Straya-ing off the beaten track

So you want to do study abroad, but don’t know exactly where you want to go… Maybe you know which country you want – maybe you don’t. (If you still aren’t sure, make sure you come down to the fair on 2nd November (THURSDAY!!). I’ll be there, trying to convince you to head down under, ‘cos it was the BEST year of my life, and I can’t go back on the same student visa now can I.

Undoubtedly, what made my year so sp16ecial was where I went. Wollongong, NSW. Most of you reading this have probably never heard of it (I hadn’t until James gave me the inside scoop before I applied), but it’s definitely worth knowing about. So, here’s me trying to convince you that this little unknown slice of the world is really a slice of paradise.

I’ll start with the campus. It’s a little ways away from the town itself, but the free shuttle bus will get you to and from class – wherever you decide to live. If you thought of Sheffield as ‘green,’ you’ve seen nothing. Honestly, it’s beautiful, and you get so much all in one space – wildlife, the whole uni, Unibar, ponds, gym/pitches, pool, parking, accommodation – oh and plenty of outdoor grassy areas to ‘study.’

 

Now when most people ask me where I went and I say ‘the Gong,’ I get one of the blankest looks ever. So, I flesh this out with – it’s a little south of Sydney, in NSW. Do I wish I’d gone to Sydney? No chance. City living isn’t the one – especially when you have not 1 but 2 beaches on the bus route. When I went to Australia, I wanted to experience the laid-back lifestyle, skate and surf a little, and maybe do a little work on the side. Going to the Gong, as opposed to UNSW, allowed me to do this. See, living in a city is all well and good – you’re never short of stuff to do. Thing is though, Wollongong (a big town) has plenty to keep you entertained. Here, we’re talking AFL /Rugby League /UniGames /Sports / Gyms/ Bars/ Restaurants/ Pubs/ Clubs/ Shopping centre/ Beach/ Mt. Keira (yeah a mountain) – oh and Nan Tien (the biggest Buddhist temple in the Southern Hemisphere).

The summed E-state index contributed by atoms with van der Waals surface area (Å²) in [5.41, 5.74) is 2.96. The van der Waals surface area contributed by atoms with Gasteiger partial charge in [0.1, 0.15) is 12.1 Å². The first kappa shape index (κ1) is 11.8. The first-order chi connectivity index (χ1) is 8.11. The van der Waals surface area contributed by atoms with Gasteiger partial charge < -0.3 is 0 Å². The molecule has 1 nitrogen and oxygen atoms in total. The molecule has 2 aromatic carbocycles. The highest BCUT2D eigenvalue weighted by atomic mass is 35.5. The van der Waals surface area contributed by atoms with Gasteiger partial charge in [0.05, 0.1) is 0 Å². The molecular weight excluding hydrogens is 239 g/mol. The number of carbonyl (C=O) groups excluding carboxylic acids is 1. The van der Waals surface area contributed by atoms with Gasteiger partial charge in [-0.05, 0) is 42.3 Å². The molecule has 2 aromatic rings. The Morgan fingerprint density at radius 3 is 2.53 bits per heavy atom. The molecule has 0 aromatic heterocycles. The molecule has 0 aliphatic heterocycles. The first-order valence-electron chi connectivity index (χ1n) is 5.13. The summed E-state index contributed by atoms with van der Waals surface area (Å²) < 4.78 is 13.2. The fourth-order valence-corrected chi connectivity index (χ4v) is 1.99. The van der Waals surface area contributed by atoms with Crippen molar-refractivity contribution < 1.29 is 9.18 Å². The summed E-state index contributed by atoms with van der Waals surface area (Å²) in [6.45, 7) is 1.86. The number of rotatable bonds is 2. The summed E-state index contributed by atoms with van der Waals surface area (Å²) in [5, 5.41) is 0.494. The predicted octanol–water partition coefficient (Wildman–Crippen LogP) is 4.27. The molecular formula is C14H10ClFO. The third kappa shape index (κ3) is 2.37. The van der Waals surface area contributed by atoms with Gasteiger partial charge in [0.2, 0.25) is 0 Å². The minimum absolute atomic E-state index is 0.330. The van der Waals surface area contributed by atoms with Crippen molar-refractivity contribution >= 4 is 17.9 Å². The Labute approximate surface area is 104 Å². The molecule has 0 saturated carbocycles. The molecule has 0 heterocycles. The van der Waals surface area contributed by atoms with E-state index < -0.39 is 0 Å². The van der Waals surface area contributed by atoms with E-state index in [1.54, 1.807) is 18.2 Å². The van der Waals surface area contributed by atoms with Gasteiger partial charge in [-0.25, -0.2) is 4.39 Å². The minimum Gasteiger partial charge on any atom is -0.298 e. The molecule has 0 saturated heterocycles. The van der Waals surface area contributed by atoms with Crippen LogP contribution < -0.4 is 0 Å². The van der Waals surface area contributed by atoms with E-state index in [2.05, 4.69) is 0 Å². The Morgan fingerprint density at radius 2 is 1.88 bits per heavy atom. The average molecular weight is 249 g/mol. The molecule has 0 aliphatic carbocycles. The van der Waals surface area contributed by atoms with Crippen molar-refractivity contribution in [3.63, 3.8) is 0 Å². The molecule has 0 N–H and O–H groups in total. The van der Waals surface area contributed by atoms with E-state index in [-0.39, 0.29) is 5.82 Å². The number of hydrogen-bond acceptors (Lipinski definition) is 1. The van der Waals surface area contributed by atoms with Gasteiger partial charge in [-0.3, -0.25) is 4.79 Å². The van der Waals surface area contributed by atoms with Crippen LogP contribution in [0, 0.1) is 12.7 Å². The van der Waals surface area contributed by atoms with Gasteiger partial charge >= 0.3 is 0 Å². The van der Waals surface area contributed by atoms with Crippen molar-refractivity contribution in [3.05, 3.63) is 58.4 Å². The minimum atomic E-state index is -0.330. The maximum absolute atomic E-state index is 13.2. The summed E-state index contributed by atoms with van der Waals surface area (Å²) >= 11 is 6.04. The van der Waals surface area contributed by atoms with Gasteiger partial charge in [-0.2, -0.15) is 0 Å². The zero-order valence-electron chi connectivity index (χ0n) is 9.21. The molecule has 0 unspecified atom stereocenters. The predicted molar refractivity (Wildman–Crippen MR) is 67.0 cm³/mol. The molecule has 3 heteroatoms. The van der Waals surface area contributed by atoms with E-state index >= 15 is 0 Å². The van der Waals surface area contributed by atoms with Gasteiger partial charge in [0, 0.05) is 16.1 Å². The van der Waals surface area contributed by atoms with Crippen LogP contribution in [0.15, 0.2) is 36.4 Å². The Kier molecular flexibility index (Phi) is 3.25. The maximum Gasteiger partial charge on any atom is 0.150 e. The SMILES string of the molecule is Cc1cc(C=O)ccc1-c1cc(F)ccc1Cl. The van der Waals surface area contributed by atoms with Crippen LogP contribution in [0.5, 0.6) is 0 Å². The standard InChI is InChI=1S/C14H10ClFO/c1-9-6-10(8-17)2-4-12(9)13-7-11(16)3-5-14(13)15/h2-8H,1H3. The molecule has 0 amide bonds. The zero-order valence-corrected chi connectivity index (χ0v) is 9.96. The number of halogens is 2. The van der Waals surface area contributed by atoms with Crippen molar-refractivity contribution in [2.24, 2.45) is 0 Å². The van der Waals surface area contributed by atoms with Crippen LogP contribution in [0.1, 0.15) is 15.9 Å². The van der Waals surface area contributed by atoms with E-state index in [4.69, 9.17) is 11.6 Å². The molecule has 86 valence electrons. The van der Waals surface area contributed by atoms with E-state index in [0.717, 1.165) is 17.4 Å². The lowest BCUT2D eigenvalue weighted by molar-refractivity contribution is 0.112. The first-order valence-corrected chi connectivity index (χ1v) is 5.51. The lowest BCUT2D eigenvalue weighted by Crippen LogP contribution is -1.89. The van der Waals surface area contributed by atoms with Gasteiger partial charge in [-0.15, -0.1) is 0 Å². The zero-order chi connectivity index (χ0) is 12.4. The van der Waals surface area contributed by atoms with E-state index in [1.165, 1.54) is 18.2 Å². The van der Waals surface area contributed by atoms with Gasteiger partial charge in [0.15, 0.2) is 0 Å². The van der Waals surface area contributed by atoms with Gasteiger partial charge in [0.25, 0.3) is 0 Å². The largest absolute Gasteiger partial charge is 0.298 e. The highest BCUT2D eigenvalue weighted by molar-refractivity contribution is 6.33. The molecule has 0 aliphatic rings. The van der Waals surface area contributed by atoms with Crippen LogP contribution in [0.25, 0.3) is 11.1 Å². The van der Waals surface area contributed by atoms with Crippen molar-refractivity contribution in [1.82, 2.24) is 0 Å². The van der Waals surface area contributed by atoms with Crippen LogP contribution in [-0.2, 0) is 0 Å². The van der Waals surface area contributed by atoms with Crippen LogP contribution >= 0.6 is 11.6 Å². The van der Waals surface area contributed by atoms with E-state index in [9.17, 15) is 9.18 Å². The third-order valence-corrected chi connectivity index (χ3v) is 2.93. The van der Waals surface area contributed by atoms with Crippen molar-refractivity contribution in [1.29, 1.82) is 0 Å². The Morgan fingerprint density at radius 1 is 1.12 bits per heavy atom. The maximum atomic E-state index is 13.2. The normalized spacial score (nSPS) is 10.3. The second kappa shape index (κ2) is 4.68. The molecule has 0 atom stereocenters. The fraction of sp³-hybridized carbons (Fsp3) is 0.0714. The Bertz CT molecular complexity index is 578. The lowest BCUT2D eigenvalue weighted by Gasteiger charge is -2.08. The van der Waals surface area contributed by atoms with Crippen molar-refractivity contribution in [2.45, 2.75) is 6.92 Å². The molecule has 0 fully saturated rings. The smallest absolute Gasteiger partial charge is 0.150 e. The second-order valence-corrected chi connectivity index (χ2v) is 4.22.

It’s also pretty damn near to the Blue Mountains (which are beautiful) – and definitely worth a weekend trip. If you do find yourself drawn to Sydney’s bright lights though, it couldn’t be easier to get there. Opal cards will get you there for such a little outlay (life hack – go on Sunday, it’s even cheaper). See, living outside the city gives you the best of both worlds. You have the opportunity to head in (if you want), but also the flexibility to take a chill day at the beach, or just around Uni. No stress, no wokkas.

Another advantage of living a little outside of the city is that it’s cheaper. Here’s where your parents might listen (and you, if you’ve a little sense). Living in the Gong was significantly cheaper than Sydney for pretty much everything. I paid less for a house with a mountain view and a pool than I did in Sheffield for one with an overgrown hedge, a smashed up shed and a little yard. It was also generally cheaper to go out, buy food etc. What’s so good about this? You get to travel more – I literally blanketed Australia, and managed to check out NZ and South-East Asia to boot. What else would you want to do with your free months between semesters?

So I’ve basically told you why you should hit the Gong, and not really spoken about why you should go a little off-piste with your applications (and go for a lesser known uni, or a new one that we offer). Here goes:

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1 – You’re more likely to get your choice. Lesser known often means less subscribed. Less subscribed = less competition = you’re more likely to get picked to actually get abroad and go there. Winning – especially if you’re a little more flexible with where (say – country, not city).

2 – You get to explore where others haven’t. Fancy yourself as a bit of a Christopher Columbus? (discovering a place that’s already inhabited, but not by anyone you know)? If so – this is the perfect opportunity: taimg_6335ke the small step for man

3 – Give back. By going to newer unis, links between Sheffield and elsewhere get stronger. Stronger links lead to more places at other unis, which means more students can smash the study abroad experience. Once again – what’s not to like?

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